This article originally appeared on Statsbomb
The two most ubiquitous stats for attackers are goals and assists. And why shouldn’t they? After all, goal differential explains ~85% of the variance in a league table. Creating goals is a very valuable skill. But how repeatable of a skill is it? After scoring 11 goals in his first 19 EPL games for Newcastle United in 2010, Andy Carroll was sold to Liverpool for a staggering 35 million pounds. Carroll would score only six times in his next 44 EPL appearances before he was loaned out and subsequently sold to West Ham. I do not bring up Carroll because I think he was a poor acquisition for Liverpool, I bring him up because he exemplifies the variable nature of goalscoring. When it comes to goals and assists, what is the signal and what is the noise?
Key Passes are better than Assists
The original intent of this piece was to test the persistence or repeatability of key passes. To the uninitiated, key passes are passes that directly lead to an attempt on goal. There has been some legitimate criticism of the fact that key passes don’t take proper account of the quality of the chances being created, but for now it’s the metric we have. I looked at every player in the EPL who averaged over 0.7 key passes per 90 in any season from 2009-2013. I then looked at the year over year relationship for key passes: how well do year 1 key passes predict year 2 key passes (n=184)? Quite well, it turns out. While not overwhelming, the relationship is evidence that key passes are a somewhat repeatable statistic.
Next, I took the same sample and looked at how well year 1 assists predicted year 2 assists. There really isn’t a relationship. Assists are basically random from year to year.
On a hunch, I looked at how well year 1 key passes predicted year 2 assists.
Granted, this is not a great relationship either, but it is significant that key passes actually predict assists better than assists. And, unlike assists, key passes have some degree of repeatability.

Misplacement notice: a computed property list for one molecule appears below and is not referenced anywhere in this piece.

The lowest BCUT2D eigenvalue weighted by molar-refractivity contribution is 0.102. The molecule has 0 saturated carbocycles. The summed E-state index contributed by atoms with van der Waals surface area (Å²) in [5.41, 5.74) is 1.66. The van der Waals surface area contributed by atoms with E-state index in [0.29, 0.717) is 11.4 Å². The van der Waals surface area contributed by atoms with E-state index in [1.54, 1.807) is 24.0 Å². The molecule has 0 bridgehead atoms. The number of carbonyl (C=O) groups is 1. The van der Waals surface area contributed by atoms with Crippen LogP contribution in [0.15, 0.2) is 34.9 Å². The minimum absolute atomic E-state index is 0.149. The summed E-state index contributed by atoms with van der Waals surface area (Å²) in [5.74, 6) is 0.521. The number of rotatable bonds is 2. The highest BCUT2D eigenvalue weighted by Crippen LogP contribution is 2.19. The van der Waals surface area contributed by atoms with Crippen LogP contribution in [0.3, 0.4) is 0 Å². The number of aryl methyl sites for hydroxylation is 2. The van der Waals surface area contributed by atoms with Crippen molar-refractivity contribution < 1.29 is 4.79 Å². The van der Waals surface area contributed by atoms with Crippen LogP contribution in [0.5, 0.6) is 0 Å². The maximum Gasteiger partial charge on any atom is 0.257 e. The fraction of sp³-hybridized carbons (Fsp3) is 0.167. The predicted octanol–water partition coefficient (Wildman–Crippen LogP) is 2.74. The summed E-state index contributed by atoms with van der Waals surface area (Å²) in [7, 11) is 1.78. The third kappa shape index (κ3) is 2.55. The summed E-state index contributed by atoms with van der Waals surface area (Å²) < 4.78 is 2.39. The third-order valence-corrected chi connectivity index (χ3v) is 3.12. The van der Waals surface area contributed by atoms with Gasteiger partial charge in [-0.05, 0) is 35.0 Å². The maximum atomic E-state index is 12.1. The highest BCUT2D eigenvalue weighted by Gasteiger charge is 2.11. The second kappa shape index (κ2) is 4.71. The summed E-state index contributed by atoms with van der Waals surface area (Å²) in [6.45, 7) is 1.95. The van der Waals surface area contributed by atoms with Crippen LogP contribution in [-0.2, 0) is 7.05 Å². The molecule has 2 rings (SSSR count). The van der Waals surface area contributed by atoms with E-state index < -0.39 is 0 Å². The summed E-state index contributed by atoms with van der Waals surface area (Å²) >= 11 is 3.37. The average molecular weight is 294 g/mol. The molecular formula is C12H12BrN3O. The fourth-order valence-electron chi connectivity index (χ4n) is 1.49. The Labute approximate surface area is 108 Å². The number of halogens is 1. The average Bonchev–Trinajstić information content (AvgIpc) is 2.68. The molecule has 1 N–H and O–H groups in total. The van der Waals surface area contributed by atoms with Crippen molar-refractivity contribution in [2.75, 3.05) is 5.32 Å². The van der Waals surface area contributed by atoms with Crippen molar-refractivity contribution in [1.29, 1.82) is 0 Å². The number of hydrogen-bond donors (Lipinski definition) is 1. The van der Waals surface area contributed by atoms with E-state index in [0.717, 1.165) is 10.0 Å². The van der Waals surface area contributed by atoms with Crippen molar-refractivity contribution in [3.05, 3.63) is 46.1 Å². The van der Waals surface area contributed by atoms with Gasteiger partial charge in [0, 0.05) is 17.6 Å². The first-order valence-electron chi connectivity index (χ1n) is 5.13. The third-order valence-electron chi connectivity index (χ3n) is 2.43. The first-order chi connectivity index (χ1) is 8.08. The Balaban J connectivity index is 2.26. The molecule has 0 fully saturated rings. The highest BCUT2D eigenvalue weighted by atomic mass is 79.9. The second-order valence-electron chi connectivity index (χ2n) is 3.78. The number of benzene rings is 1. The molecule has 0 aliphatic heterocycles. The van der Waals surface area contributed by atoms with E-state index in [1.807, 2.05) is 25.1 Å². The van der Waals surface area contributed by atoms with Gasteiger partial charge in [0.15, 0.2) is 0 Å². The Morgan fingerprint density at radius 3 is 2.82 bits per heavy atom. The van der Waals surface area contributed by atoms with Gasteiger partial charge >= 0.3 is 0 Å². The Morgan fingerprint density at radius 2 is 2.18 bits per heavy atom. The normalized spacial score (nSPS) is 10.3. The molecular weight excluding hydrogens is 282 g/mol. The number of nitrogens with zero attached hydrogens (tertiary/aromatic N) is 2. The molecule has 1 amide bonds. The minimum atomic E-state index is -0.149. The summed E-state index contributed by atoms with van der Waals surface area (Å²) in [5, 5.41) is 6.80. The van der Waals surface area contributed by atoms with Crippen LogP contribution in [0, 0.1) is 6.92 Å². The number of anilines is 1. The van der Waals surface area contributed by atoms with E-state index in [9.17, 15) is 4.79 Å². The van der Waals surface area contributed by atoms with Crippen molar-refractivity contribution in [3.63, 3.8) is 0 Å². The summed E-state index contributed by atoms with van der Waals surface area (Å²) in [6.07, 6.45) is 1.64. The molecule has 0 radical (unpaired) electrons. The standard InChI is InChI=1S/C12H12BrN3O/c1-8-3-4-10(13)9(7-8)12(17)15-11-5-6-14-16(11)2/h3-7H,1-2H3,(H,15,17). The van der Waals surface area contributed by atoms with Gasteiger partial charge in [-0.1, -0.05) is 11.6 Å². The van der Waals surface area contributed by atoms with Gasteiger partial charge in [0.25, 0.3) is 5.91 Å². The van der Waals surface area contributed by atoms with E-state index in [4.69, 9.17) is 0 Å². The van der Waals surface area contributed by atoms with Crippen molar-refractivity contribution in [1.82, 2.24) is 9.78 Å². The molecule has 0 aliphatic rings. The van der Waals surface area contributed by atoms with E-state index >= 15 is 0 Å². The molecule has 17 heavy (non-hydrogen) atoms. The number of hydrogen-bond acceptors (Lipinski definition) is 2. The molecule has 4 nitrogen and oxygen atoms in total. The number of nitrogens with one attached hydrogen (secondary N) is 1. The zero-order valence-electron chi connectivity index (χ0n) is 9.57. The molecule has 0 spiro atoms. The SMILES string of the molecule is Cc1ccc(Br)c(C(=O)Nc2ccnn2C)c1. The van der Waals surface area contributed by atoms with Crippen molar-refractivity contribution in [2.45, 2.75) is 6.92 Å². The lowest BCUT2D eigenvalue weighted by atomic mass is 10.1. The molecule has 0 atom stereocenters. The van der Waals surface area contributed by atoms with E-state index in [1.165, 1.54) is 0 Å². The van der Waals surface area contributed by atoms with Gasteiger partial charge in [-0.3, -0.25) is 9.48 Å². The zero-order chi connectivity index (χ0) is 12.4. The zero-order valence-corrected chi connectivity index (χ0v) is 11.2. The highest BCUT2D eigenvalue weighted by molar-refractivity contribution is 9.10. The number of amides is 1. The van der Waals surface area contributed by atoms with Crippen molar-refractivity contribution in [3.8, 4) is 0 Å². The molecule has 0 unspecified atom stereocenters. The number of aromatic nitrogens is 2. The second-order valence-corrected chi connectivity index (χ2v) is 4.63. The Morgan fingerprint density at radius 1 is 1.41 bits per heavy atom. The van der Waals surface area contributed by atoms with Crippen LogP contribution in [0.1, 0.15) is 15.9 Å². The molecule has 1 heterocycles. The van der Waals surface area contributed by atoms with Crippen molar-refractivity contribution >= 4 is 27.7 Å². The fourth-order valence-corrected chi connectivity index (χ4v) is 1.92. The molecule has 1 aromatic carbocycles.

Shots are better than Goals
Earlier this year Ben Pugsley undertook a similar study, but he primarily looked at shooting statistics. The statistic with the best predictive relationship? Shots per 90.
Ben also found no year over year relationship for assists (although his r^2 differed slightly from mine) or goals (below).
Ben was kind enough to, as I had done with key passes and assists, run a regression comparing year 1 shots to year 2 goals.
As with key passes and assists, shots predict goals better than goals predict goals. Of course an r^2 of 0.12 is hardly predictive, but at this point in soccer analytics knowing what does not work is just as important as finding out what works.
Expected Goals Created Model
So if goals and assists don’t work, what might? Key passes and shots, taken at their face, are not nearly sophisticated enough. Luckily, much work has been done on shot location/type and expected goals (here and here and many other places). As far as I know, adjusting for shot location/type hasn’t been attempted yet for shots resulting from key passes, but that is a logical next step. Theoretically, an expected goal and expected assist model would be the best predictor.
Goals and assists are the unpredictable results of a more repeatable underlying process. By understanding and quantifying this process, we can move towards the signal and away from the noise.